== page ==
Friday, August 13, 2010

Precious Childhood Faith - MANN

This morning when I was dusting, I took time to lift the small white bible with its trail of silk red roses glued on a white silk ribbon. I had carried this as a wedding bouquet more than fifty years ago. I wouldn’t have thought that some people might have been critical of me being pious or religious. It just seemed right and proper to do and something that reflected who I was as a young teenage woman.

At this time, all my friends were talking about the flower sprays they were going to carry on their wedding day: one wanted a Posey, another a Nosegay, while my cousin wanted a sheaf across her arm.

I remember a friend saying, “Oh, Donna, you won’t have anything to throw. You have to throw your bouquet, you know. That’s tradition. What will you do? You can’t throw a Bible into the crowd.” Granted, she had a point there, but I wasn’t really thinking about tradition.

Another friend said, “It’s September, Donna. You’re having all fall colours for the bridesmaid dresses and their bouquets are browns and golds. You can hardly have red roses mixed in with that. It just doesn’t match with anything.” Okay, I even gave them that much – it sounded right. But, the colours red and white seemed perfect for my purposes and understanding about God and marriage. I stayed with my choice.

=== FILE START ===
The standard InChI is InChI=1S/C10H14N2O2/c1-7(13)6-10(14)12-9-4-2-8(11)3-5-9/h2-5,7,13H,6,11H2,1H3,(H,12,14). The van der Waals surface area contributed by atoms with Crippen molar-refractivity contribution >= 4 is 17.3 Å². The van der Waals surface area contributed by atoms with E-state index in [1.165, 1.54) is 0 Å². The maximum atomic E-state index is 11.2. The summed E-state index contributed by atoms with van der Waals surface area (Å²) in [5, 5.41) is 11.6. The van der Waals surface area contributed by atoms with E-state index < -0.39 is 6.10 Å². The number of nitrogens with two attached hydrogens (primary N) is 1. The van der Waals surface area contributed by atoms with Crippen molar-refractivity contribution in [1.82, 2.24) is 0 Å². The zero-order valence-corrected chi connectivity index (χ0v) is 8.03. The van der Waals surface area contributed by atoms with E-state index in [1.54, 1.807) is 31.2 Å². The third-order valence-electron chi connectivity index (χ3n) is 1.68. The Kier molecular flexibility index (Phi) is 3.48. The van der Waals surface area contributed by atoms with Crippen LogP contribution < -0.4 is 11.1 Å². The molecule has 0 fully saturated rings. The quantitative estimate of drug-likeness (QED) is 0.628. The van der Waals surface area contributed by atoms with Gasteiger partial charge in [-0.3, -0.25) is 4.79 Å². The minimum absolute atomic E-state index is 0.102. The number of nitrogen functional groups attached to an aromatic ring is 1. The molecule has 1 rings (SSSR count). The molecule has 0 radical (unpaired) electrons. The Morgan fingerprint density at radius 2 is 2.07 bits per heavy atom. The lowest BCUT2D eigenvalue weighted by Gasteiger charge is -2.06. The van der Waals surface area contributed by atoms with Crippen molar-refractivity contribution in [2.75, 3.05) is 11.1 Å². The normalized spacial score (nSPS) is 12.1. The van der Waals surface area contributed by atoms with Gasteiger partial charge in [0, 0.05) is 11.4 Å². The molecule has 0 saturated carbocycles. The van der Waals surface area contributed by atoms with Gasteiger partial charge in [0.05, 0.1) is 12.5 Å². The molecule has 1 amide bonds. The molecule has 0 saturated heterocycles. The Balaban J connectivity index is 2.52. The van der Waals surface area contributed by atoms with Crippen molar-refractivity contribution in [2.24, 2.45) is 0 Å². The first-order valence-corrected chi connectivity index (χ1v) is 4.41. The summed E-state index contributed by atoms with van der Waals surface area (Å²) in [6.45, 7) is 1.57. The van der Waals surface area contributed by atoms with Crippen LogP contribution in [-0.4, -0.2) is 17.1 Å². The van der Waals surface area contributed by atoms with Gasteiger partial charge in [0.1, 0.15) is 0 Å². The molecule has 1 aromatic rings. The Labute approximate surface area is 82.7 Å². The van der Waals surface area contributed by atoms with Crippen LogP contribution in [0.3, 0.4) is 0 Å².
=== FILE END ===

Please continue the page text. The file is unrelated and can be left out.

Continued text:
As a young farm girl who had never known any other church but the little white one on the back concession of the farm, I would have had a Sunday School understanding of the significance of the Bible and the roses, yet, even in my early faith development, I was passionately aware that it was important. I have come to believe as I write my memoirs and read my mother’s school journals that early faith positions are sometimes more theologically steeped in God’s will and reason than some understandings we gain as adults.

In many ways, my faith was as strong and confident as it is today. I am amazed as I encourage people to think back to what they might see as a dormant time in their life, and they discover that God was busy tilling the ground of faith for further growth. Folks, for the most part, work away faithfully at developing their faith. And sometimes the seedtime is equally as important as the harvest.

The first question in the study guide of The Emmaus Series (2006) is, “What are some of the things that shaped your childhood faith?” As I apply that question to my life, the Bible and roses make a clear statement.

Donna Mann


Peter Black said...

Donna, I expect this article will resonate with your lady readers; however, it resonated deeply with me in a heartwarming, as well as theological, way. Ah, yes there must be a seedtime for there to ever be a harvest!
Thank you.

Donna Mann said...

Thanks Peter. Childhood is such a special time of faith development, isn't it? I like to walk down that memory lane and to be reminded that God was already at work . . . away back then.

Popular Posts